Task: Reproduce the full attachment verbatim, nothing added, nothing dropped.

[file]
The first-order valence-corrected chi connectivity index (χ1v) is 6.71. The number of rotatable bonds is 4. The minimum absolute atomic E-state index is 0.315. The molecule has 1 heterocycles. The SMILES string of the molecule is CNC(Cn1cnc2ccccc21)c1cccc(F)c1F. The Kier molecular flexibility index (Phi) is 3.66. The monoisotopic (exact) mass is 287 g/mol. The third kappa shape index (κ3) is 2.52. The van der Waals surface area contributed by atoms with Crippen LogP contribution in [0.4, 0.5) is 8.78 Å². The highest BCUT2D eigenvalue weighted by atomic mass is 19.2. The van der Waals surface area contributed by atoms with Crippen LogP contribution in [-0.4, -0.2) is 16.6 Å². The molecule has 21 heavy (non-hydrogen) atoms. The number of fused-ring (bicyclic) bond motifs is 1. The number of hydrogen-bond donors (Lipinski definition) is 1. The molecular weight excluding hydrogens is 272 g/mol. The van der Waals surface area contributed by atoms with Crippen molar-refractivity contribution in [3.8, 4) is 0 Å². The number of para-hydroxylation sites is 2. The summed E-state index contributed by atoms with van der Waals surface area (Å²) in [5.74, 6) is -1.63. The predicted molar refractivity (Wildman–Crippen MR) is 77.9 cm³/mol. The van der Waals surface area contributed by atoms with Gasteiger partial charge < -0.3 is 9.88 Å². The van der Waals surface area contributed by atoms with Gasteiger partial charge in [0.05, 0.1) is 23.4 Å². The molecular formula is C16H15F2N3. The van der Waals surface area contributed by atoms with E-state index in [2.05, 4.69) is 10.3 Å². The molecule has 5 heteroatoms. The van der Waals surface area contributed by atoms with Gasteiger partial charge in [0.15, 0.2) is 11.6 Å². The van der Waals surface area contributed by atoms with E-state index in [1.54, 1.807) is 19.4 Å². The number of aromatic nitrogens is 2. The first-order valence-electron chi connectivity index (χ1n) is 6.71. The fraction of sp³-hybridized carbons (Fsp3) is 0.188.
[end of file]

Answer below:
The first-order valence-corrected chi connectivity index (χ1v) is 6.71. The number of rotatable bonds is 4. The minimum absolute atomic E-state index is 0.315. The molecule has 1 heterocycles. The SMILES string of the molecule is CNC(Cn1cnc2ccccc21)c1cccc(F)c1F. The Kier molecular flexibility index (Phi) is 3.66. The monoisotopic (exact) mass is 287 g/mol. The third kappa shape index (κ3) is 2.52. The van der Waals surface area contributed by atoms with Crippen LogP contribution in [0.4, 0.5) is 8.78 Å². The highest BCUT2D eigenvalue weighted by atomic mass is 19.2. The van der Waals surface area contributed by atoms with Crippen LogP contribution in [-0.4, -0.2) is 16.6 Å². The molecule has 21 heavy (non-hydrogen) atoms. The number of fused-ring (bicyclic) bond motifs is 1. The number of hydrogen-bond donors (Lipinski definition) is 1. The molecular weight excluding hydrogens is 272 g/mol. The van der Waals surface area contributed by atoms with Crippen molar-refractivity contribution in [3.8, 4) is 0 Å². The number of para-hydroxylation sites is 2. The summed E-state index contributed by atoms with van der Waals surface area (Å²) in [5.74, 6) is -1.63. The predicted molar refractivity (Wildman–Crippen MR) is 77.9 cm³/mol. The van der Waals surface area contributed by atoms with Gasteiger partial charge < -0.3 is 9.88 Å². The van der Waals surface area contributed by atoms with Gasteiger partial charge in [0.05, 0.1) is 23.4 Å². The molecular formula is C16H15F2N3. The van der Waals surface area contributed by atoms with E-state index in [2.05, 4.69) is 10.3 Å². The molecule has 5 heteroatoms. The van der Waals surface area contributed by atoms with Gasteiger partial charge in [0.15, 0.2) is 11.6 Å². The van der Waals surface area contributed by atoms with E-state index in [1.54, 1.807) is 19.4 Å². The number of aromatic nitrogens is 2. The first-order valence-electron chi connectivity index (χ1n) is 6.71. The fraction of sp³-hybridized carbons (Fsp3) is 0.188.